LabNet was inaugurated at a meeting in Noumea, New Caledonia, in April 2000.
It is a three-level network of laboratories (L1, L2 and L3), where ‘level’ refers not to the capacity of the lab but to its role in the network.
- L1 labs are the labs of the PPHSN member countries and territories. This level is the closest to patients and clinicians facing an outbreak alert. L1 labs collect samples from patients in suspect cases and when possible use screening tests. They should have ready access to L2 or L3 lab confirmation services for selected diseases.
- L2 regional labs perform the first level of confirmation testing for some L1 labs. The techniques they employ require more training and equipment than those used at L1 labs. They are further supported by L3 labs. L2 regional labs also serve as L1 labs for those countries or territories in which they are located.
L3 labs are reference laboratories. They are usually internationally recognised labs (e.g. WHO-associated centres) located in the Pacific rim countries (mainly Australia, New Zealand and USA). In addition to the L2 disease-specific role, they usually perform more sophisticated, less urgently needed tests, providing important epidemiological information for the region or in the context of the worldwide surveillance of major diseases (such as dengue virus genotyping, influenza subtyping or Leptospira serogrouping).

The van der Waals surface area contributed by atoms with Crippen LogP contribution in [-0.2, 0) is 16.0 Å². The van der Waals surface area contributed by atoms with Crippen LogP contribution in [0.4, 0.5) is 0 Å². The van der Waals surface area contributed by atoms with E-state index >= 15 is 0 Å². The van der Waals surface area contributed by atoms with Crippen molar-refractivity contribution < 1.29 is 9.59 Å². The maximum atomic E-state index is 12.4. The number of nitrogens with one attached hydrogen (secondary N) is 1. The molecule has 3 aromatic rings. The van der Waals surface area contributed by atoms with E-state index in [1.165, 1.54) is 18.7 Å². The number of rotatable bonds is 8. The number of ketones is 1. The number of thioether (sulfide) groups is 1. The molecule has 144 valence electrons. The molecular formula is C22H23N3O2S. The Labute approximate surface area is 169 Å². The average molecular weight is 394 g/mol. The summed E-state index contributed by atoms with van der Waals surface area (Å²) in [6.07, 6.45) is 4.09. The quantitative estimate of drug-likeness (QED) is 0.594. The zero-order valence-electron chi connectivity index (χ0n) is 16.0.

WD # 4 Referral of biological samples in the PacificC PPHSN LABNET Reference laboratory
PPHSN LabNet reference Laboratories
Recent articles published in Inform'ACTION:
Developing sustainable influenza surveillance networks in the Pacific
Influenza diagnosis - from rapid testing to Polymerase Chain Reaction (PCR) in the Pacific
Sensitivity and specificity of rapid diagnostic tests and immunofluorescence assay for influenza
Assessment of NS1 antigen detection tests during DEN-4 epidemic in French Polynesia